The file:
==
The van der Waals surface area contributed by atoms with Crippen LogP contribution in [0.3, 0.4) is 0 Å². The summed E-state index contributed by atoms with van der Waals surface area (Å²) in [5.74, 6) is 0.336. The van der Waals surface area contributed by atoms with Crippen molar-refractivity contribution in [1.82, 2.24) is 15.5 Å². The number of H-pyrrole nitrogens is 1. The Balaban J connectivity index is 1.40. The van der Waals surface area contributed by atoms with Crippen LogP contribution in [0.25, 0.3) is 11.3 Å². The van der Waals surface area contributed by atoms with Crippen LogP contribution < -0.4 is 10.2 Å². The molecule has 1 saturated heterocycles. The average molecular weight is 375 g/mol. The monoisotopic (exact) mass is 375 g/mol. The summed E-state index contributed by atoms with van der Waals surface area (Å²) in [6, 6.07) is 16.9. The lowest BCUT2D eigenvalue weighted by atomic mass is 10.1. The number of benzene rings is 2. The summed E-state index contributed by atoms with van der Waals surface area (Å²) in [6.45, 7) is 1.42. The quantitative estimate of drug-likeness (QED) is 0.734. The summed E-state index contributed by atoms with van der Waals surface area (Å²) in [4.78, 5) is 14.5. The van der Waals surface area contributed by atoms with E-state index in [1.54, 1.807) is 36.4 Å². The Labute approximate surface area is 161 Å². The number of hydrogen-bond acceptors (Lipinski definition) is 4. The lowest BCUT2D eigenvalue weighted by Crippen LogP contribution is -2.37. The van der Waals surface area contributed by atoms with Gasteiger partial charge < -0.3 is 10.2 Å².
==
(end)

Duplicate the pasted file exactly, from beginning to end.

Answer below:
The van der Waals surface area contributed by atoms with Crippen LogP contribution in [0.3, 0.4) is 0 Å². The summed E-state index contributed by atoms with van der Waals surface area (Å²) in [5.74, 6) is 0.336. The van der Waals surface area contributed by atoms with Crippen molar-refractivity contribution in [1.82, 2.24) is 15.5 Å². The number of H-pyrrole nitrogens is 1. The Balaban J connectivity index is 1.40. The van der Waals surface area contributed by atoms with Crippen LogP contribution in [0.25, 0.3) is 11.3 Å². The van der Waals surface area contributed by atoms with Crippen LogP contribution < -0.4 is 10.2 Å². The molecule has 1 saturated heterocycles. The average molecular weight is 375 g/mol. The monoisotopic (exact) mass is 375 g/mol. The summed E-state index contributed by atoms with van der Waals surface area (Å²) in [6, 6.07) is 16.9. The lowest BCUT2D eigenvalue weighted by atomic mass is 10.1. The number of benzene rings is 2. The summed E-state index contributed by atoms with van der Waals surface area (Å²) in [6.45, 7) is 1.42. The quantitative estimate of drug-likeness (QED) is 0.734. The summed E-state index contributed by atoms with van der Waals surface area (Å²) in [4.78, 5) is 14.5. The van der Waals surface area contributed by atoms with E-state index in [1.54, 1.807) is 36.4 Å². The Labute approximate surface area is 161 Å². The number of hydrogen-bond acceptors (Lipinski definition) is 4. The lowest BCUT2D eigenvalue weighted by Crippen LogP contribution is -2.37. The van der Waals surface area contributed by atoms with Gasteiger partial charge < -0.3 is 10.2 Å².